How to Talk to Your Kids About…Divorce

Divorce is a very sensitive subject. One that is hard for all parties involved. It can be especially difficult for parents to know how to talk to their children about such an adult subject.

Adults need to realize that the way they talk about divorce will set the tone for how their children view, and handle the situation.


  • If possible, talk to your children about the divorce together as a family, with both parents present.
  • Talk to your children as soon as you have decided to get a divorce. Don’t put it off. Hiding it from your children will not make it easier.
  • Make sure you and your spouse agree before hand on what you are going to tell your children.
  • Assure your children that they are not responsible for the divorce.
  • Tell them why you are getting a divorce, but keep it age appropriate. (Your father and I don’t get along anymore, and living together has become awkward.)
  • Talk to them about the most important details, how the divorce will affect them. (Include, where the children will live, who they will live with, where the other parent will live, when the other parent is leaving, how visitations will work, etc…)
  • Assure them repeatedly that they are loved.
  • Assure them that you have tried to work things out.
  • Talk about how things are going to stay the same. Remember children like predictability because it makes them feel safe and secure.

Key phrases that you might consider including.

  • “You haven’t done anything to cause the divorce; this is between me and your father.“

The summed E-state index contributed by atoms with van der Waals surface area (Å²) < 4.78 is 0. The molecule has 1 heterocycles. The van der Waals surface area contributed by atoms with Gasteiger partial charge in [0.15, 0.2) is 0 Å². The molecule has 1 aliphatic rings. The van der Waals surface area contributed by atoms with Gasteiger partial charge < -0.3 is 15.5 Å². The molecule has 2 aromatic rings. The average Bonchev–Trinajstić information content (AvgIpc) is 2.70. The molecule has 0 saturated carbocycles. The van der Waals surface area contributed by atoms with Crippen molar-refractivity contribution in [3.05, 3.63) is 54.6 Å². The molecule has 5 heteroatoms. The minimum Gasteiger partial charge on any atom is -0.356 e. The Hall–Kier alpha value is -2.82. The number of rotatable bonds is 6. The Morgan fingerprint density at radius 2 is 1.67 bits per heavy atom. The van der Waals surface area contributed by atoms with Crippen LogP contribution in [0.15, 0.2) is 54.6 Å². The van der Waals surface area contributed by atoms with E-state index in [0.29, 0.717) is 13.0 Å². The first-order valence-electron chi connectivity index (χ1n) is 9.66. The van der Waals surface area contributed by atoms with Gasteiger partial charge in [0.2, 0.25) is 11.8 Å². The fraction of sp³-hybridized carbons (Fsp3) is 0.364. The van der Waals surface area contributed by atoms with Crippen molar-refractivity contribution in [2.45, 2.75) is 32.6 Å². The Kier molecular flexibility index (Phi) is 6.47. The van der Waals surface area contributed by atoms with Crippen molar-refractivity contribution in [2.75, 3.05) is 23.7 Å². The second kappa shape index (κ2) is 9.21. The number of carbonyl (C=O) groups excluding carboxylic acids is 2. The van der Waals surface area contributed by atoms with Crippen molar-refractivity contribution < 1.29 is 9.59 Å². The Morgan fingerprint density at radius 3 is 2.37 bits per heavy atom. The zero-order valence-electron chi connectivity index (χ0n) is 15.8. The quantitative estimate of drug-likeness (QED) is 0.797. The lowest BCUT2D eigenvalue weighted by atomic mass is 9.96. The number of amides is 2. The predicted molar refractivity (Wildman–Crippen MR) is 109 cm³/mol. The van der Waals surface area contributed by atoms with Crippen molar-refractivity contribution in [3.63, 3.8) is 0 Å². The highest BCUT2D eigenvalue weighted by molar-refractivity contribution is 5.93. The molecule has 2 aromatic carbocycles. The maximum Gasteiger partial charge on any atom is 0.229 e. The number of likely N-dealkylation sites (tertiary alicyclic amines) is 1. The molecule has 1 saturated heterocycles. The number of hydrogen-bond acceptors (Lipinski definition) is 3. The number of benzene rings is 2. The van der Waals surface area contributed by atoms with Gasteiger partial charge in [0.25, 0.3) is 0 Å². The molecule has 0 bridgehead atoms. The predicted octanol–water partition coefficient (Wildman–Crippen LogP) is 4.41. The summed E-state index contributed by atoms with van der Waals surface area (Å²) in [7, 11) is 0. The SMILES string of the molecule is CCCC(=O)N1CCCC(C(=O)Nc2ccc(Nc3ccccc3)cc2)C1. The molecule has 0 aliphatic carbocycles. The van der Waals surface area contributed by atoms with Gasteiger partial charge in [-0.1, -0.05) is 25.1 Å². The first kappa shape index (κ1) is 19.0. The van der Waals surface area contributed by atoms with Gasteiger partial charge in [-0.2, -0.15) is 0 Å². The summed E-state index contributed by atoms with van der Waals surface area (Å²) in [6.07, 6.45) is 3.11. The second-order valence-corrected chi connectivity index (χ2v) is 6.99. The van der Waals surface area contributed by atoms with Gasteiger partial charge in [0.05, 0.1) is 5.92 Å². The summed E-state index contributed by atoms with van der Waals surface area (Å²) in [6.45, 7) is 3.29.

• “Just because your mother and I won’t be living together anymore, it doesn’t mean we don’t want to be with you.”
  • “Just because I won’t be living here, doesn’t mean you can’t talk to me whenever you want. You can always call me on the phone, anytime. You can always reach me.”
  • “Even though your mother and I won’t be living in the same house, we will always be here for you. We both love you very much.”
  • “Your dad and I understand that you might be feeling lots of different things. We are always here to talk about how you feel and answer any questions you have..”


  • Don’t try to buy your child’s love to make the divorce more manageable for them. Kids don’t want gifts; they want you and your spouse. They want security and to feel loved. They want honesty and loyalty.
  • Don’t talk negative about your spouse.
  • Don’t talk to your children when you are angry
  • Don’t talk about the details of the divorce such as financial matters and custody issues.
  • Don’t blow off your children’s questions.
  • Don’t rush your children into adulthood. Let them be children. Keep them protected from adult details and adult decisions.
  • Don’t take your resentment or frustrations for your spouse, out on your children.

Divorce is difficult for all families, but with patience and preparations, talking to your children about divorce can be a positive experience that assures them that above all things, they are loved, and always will be.

About the Author

Heather Ann Johnson is a homemaker, wife and mother. She and her husband have 4 children. She is an Adjunct Faculty member at Brigham Young University where she teaches students the principles behind successful families. Her site, Family Volley, answers reader’s questions about families, marital relationships, and raising children. Heather is a former member of the PedSafe Expert team


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